Councilman Green has proposed a plan to close the budget hole though $40 million in spending cuts and $80 million in revenue measures. The spending cuts would come by creating more efficiency in city departments, primarily through the use of technology. His revenue proposals include short-term real estate and business-privilege taxes as well as fines and fees. In anticipation of a budget hole next year, the Councilman proposes a “pay-as-you-throw” trash collection system that would tie citizen trash disposal cost to use. Councilman Green has also proposed a reform of the business-privilege tax. Under the Councilman’s plan, the reform is meant to distribute the tax burden between large and small businesses more equitably, and there will be decreased taxes for sectors of the economy with growth potential.

Board of Revisions of Taxes Plans to Revisit Property Assessments

The Board of Revision of Taxes (BRT) is the Philadelphia agency responsible for establishing property values that were to serve as the basis for real estate taxes levied by the City of Philadelphia.

Yesterday, BRT’s Chairwoman said before City Council that the agency would revisit a freeze on property reassessments. Using the Actual Value Initiative, a sweeping plan to overhaul the city’s real estate assessment system, new property values for every parcel in Philadelphia would be generated.

Whether BRT will be able to revalue properties depends on voters. On May 18, voters are scheduled to approve or reject a charter change that would permanently abolish the BRT and replace it with two new entities. The BRT has challenged the scheduled charter change in Pennsylvania Supreme Court.

Financial Forecast

To know what is needed in the city’s budget it is important to look at how it is doing financially. Below are some highlights from the City Controller Office’s Financial Forecast and Snapshot report:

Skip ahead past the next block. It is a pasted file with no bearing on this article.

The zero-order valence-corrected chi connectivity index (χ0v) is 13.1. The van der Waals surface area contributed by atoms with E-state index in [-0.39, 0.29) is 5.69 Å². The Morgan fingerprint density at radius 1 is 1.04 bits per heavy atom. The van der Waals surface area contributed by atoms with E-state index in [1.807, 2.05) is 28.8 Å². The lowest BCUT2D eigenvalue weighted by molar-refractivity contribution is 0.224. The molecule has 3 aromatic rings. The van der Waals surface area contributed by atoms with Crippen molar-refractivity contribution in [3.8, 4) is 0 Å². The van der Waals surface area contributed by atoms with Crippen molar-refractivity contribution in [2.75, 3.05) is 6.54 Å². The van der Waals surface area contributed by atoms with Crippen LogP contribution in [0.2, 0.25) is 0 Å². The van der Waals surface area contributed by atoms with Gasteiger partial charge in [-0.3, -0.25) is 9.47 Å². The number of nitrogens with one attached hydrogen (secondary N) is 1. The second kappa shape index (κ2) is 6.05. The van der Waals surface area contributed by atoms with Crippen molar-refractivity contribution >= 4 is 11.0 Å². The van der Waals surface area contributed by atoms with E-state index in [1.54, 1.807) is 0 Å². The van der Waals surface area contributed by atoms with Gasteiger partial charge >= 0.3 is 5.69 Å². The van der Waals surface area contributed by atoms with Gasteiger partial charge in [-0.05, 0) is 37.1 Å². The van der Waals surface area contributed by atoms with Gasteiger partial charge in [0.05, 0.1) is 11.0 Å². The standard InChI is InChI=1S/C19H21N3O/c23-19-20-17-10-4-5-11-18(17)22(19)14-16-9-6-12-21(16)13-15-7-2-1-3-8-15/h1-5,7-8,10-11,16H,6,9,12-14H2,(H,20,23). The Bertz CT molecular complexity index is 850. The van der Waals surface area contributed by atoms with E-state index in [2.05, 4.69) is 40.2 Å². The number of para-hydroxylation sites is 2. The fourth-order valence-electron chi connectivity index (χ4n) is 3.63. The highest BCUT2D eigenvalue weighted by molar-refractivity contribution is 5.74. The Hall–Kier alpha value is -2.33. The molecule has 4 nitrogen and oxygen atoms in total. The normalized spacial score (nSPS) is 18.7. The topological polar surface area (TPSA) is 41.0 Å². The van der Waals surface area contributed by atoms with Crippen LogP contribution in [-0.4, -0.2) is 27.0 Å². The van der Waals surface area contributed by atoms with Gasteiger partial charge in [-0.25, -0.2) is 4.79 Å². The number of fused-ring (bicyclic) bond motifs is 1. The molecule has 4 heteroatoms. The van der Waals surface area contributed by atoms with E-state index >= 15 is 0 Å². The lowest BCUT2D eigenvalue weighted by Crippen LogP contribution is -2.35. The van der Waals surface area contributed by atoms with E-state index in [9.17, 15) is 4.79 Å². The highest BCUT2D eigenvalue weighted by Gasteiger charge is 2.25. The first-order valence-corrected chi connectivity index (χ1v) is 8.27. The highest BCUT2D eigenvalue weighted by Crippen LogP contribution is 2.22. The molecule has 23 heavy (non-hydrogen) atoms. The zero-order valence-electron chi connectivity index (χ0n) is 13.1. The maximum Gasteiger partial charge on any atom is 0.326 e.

• Sales tax collections are up 85 percent compared to the same month one year ago.
  • Wage tax collections declined 6.5 percent compared to the same month one year ago.
  • General Fund tax collection increased 6 percent compared to the same month one year ago.
  • The City’s unemployment rate increased almost a full percentage point to 11.4 percent from December to January.

While it is believed that the economy is moving from recovery to expansion, consumer demand remains a big question. Without increased demand, job growth will likely be minimal over the next few months.

Did You Know...
That in Pennsylvania, nearly 20 percent of adults relying on Medial Assistance are employed, usually in the hospitality and food services, retail, or health care and social services sectors.

If you or one of your clients rely on this program or think it is important please contact your legislators today and let them know.

Action Alerts

Medical Assistance in the State Budget

The Medical Assistance (MA) Program provides essential health care to families struggling through out Pennsylvania. More than 2 million Pennsylvanians use the program, including one million children. With the current recession, applications for MA are on the rise.